If you're in Boston then you're almost there
By Scott Simmons | June 24, 2010
Tomorrow is the 1st Ever 1st Annual Boston SuperMeet. If you haven't gotten your tickets already you're almost too late but apparently (as of this writing) there's about 50 or so left so if you want to attend Friday's event then you might want to reserve your tickets now. Doors open at 4:30 and the location is the John Hancock Hall of the Back Bay Event Center. There's a full rundown of the agenda as well as a list of all the prizes to be given away in the world famous raffle at the official SuperMeet website. If you'd like to snap one of the remaining tickets for free then enter the code editblogvip in the Discount Code link on the ticket purchasing page.
You can't make use of that DSLR's video capability without the post production.
By Scott Simmons | June 20, 2010
This coming Tuesday, June 22, I'll be hosting a free webinar discussing DSLR post-production. The program will kick off at 10:00 AM Pacific, Noon Central time and run for approximately 90 minutes. It's free to attend the event, all you have to do is register.UPDATE: This webinar is now available On Demand for $25. Click here to purchase the webinar and other supporting materials.
Veteran Avid editors will notice quite a few new things with this upgrade
By Scott Simmons | June 08, 2010
With any big software upgrade there's going to be changes. Some visible, some not so visible. Personally, I love those changes ... as long as they add new or needed functionality without getting in the way. One of the big things we often worry about with big upgrades are interface changes that might clutter up a clean design or impart on the editor additions or subtractions that might seem more like a step backwards. Of course much of this type of thing is subjective. One editor's productivity enhancement is another editor's unnecessary feature. With that said, here's a look at some of the bigger interface enhancements that I noticed upon first working with Avid Media Composer 5.0.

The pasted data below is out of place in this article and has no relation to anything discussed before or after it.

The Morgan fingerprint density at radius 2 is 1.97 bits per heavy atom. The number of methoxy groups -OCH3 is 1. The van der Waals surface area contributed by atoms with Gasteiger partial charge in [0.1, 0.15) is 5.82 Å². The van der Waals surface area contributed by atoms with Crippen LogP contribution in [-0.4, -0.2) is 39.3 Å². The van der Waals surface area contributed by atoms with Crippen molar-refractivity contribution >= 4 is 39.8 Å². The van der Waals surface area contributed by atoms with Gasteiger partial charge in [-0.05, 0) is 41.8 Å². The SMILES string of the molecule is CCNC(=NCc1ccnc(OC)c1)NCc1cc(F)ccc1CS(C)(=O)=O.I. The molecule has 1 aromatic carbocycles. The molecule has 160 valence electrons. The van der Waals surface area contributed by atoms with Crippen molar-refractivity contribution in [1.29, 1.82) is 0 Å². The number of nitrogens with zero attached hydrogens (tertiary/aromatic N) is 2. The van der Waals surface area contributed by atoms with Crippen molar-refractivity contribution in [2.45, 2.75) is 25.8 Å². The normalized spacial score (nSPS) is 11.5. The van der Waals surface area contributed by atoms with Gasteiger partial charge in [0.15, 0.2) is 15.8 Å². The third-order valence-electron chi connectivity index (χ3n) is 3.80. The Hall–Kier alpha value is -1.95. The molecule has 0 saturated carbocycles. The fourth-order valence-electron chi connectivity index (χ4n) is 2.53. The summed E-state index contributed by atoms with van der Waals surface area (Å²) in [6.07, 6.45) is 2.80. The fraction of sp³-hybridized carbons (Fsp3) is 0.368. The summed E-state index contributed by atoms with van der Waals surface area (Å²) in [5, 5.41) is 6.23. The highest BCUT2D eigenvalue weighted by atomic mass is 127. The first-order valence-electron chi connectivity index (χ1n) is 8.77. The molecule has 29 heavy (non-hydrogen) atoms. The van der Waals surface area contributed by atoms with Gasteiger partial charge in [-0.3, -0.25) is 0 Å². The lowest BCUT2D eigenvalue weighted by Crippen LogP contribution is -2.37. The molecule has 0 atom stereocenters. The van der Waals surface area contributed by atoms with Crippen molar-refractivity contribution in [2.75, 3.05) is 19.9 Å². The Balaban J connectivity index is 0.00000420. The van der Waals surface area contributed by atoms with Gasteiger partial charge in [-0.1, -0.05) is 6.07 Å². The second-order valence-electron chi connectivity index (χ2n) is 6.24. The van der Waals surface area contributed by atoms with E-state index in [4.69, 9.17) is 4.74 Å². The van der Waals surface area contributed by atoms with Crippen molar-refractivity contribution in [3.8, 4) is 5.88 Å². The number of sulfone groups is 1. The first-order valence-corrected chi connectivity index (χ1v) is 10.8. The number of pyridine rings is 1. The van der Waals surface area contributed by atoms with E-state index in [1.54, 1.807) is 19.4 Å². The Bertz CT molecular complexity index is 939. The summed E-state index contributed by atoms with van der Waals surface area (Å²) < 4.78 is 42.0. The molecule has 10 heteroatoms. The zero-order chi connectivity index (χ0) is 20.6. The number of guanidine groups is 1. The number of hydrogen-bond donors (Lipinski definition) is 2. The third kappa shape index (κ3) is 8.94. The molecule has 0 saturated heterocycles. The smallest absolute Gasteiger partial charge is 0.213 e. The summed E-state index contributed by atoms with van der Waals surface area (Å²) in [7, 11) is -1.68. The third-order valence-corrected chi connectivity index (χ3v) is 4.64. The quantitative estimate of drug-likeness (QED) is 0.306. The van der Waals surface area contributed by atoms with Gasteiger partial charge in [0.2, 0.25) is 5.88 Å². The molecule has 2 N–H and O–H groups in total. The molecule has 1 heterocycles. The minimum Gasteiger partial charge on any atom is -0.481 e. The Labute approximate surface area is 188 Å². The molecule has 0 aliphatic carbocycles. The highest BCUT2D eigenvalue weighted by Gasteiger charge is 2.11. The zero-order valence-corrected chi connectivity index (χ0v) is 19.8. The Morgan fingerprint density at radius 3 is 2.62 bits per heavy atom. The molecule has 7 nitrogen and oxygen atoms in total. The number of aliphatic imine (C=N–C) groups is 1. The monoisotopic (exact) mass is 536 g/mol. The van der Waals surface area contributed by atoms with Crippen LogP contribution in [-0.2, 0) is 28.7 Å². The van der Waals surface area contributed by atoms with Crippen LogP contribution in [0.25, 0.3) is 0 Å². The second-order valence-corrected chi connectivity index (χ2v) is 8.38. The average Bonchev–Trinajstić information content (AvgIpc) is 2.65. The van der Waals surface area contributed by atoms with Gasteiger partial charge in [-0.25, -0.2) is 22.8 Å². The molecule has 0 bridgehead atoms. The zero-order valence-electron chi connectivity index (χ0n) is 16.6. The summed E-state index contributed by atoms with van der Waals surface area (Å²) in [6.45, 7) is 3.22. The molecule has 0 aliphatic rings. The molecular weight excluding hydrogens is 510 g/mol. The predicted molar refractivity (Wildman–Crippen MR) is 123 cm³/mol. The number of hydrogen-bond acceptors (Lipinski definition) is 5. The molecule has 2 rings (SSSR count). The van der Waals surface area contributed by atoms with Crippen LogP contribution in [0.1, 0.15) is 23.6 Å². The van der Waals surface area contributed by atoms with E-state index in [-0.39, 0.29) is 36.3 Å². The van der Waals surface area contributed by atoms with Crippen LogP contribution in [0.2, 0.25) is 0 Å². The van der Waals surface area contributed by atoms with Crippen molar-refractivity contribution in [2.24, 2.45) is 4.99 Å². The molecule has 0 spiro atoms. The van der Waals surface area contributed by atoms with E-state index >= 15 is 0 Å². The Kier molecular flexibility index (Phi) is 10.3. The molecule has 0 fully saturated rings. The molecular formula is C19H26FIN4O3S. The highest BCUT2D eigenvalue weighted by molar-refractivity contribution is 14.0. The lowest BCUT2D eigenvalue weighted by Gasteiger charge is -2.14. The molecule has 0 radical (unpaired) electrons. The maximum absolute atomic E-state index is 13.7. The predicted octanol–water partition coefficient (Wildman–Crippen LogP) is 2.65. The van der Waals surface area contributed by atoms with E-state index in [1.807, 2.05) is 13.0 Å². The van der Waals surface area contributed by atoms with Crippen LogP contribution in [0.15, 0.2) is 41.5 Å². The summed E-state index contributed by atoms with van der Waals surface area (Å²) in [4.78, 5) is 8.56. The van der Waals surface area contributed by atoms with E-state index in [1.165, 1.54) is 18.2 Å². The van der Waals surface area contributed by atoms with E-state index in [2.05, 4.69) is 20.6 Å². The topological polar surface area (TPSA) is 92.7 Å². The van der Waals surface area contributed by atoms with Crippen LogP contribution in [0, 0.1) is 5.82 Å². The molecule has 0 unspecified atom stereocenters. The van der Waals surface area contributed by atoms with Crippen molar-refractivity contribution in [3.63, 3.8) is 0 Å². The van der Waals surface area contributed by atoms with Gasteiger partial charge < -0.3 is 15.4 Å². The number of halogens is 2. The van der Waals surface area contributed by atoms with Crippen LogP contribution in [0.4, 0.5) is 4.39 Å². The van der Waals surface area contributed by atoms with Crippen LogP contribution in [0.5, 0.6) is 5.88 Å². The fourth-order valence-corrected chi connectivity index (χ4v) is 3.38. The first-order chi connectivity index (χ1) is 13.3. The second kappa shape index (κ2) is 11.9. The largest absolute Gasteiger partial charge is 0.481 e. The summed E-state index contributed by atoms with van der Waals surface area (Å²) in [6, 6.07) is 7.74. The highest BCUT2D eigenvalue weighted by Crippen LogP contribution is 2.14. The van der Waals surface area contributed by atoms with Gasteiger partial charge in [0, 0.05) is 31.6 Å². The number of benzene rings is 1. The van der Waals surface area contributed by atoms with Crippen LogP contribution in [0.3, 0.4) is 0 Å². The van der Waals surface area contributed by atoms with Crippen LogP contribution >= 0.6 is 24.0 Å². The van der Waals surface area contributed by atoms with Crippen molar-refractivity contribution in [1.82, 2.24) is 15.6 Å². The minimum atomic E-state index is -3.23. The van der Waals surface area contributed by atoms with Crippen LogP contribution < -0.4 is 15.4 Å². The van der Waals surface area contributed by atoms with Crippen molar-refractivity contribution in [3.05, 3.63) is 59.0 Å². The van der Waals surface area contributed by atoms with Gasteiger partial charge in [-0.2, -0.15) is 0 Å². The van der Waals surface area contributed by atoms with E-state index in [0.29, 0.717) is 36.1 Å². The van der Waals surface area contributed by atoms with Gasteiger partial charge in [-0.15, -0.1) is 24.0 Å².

While Grinder may seem redundant it's fast, cheap and easy to use
By Scott Simmons | May 28, 2010
Red Giant Software has just dropped a new tool into the family of Magic Bullet products and it might be of great interest to the DSLR shooter. Magic Bullet Grinder is a simple application tasked with transcoding your Canon 5D/7D/1D files out of their H.264 native state and into something a bit more usable. It also can create lower resolution offline versions of the same clips for editorial should you be in an offline to online position. While simple, Magic Bullet Grinder works quite well and has a few tricks up its sleeve.
App updated to encode better video.
By Scott Simmons | May 23, 2010
There's another entry into the iPhone video editing app category that has just hit the iTunes app store in the last day or so. VeriCorder Technology's 1st Video (which I previewed here thanks to HandHeld Hollywood just after NAB) aims to one up the previous king of iPhone video editors, ReelDirector, by providing a bit more functionality and moving it beyond a novelty or a toy.UPDATE: 1st Video has received an update to output better video:This is good news if you're planning on buying the app as the video quality was one of its weakest points.
A great list of FCP freebies got me thinking about what are the must have paid tools as well
By Scott Simmons | May 16, 2010
The DV Show dropped a great post over the weekend that answered a question from one of their readers: "I'm looking for some plugins or tools to enhance my productions. I mainly use Final Cut Pro and was wondering if there are any free or low cost alternatives to make my videos look better." With that they listed 14 Must Have FREE Plugins & Tools for Final Cut Pro. It's a fantastic list of a number of great tools that will be right at home in any editor's toolbox. But this post got me thinking about some of the paid plug-ins and tools that are great in the FCP editor's toolbox as well.
Euphonix's entry into the more affordable color grading surface is a strong one
By Scott Simmons | May 01, 2010